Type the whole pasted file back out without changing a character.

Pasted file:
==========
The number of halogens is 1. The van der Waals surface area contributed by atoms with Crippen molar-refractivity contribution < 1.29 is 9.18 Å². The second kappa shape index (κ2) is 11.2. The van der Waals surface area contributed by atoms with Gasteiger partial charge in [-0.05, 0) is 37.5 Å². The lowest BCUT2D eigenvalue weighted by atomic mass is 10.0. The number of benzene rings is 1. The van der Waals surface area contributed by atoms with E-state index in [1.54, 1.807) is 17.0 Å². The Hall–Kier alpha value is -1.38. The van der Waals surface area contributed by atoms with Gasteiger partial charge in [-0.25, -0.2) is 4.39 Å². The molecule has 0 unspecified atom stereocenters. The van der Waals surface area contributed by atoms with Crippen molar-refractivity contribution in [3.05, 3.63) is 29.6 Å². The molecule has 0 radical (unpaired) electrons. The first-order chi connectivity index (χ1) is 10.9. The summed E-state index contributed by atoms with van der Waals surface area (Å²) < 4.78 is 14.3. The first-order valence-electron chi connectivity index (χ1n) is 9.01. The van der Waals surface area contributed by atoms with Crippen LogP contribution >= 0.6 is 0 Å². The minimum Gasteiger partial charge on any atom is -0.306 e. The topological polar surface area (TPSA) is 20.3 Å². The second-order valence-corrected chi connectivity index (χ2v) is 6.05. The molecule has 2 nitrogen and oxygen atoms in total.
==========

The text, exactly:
The number of halogens is 1. The van der Waals surface area contributed by atoms with Crippen molar-refractivity contribution < 1.29 is 9.18 Å². The second kappa shape index (κ2) is 11.2. The van der Waals surface area contributed by atoms with Gasteiger partial charge in [-0.05, 0) is 37.5 Å². The lowest BCUT2D eigenvalue weighted by atomic mass is 10.0. The number of benzene rings is 1. The van der Waals surface area contributed by atoms with E-state index in [1.54, 1.807) is 17.0 Å². The Hall–Kier alpha value is -1.38. The van der Waals surface area contributed by atoms with Gasteiger partial charge in [-0.25, -0.2) is 4.39 Å². The molecule has 0 unspecified atom stereocenters. The van der Waals surface area contributed by atoms with Crippen molar-refractivity contribution in [3.05, 3.63) is 29.6 Å². The molecule has 0 radical (unpaired) electrons. The first-order chi connectivity index (χ1) is 10.9. The summed E-state index contributed by atoms with van der Waals surface area (Å²) < 4.78 is 14.3. The first-order valence-electron chi connectivity index (χ1n) is 9.01. The van der Waals surface area contributed by atoms with Crippen LogP contribution >= 0.6 is 0 Å². The minimum Gasteiger partial charge on any atom is -0.306 e. The topological polar surface area (TPSA) is 20.3 Å². The second-order valence-corrected chi connectivity index (χ2v) is 6.05. The molecule has 2 nitrogen and oxygen atoms in total.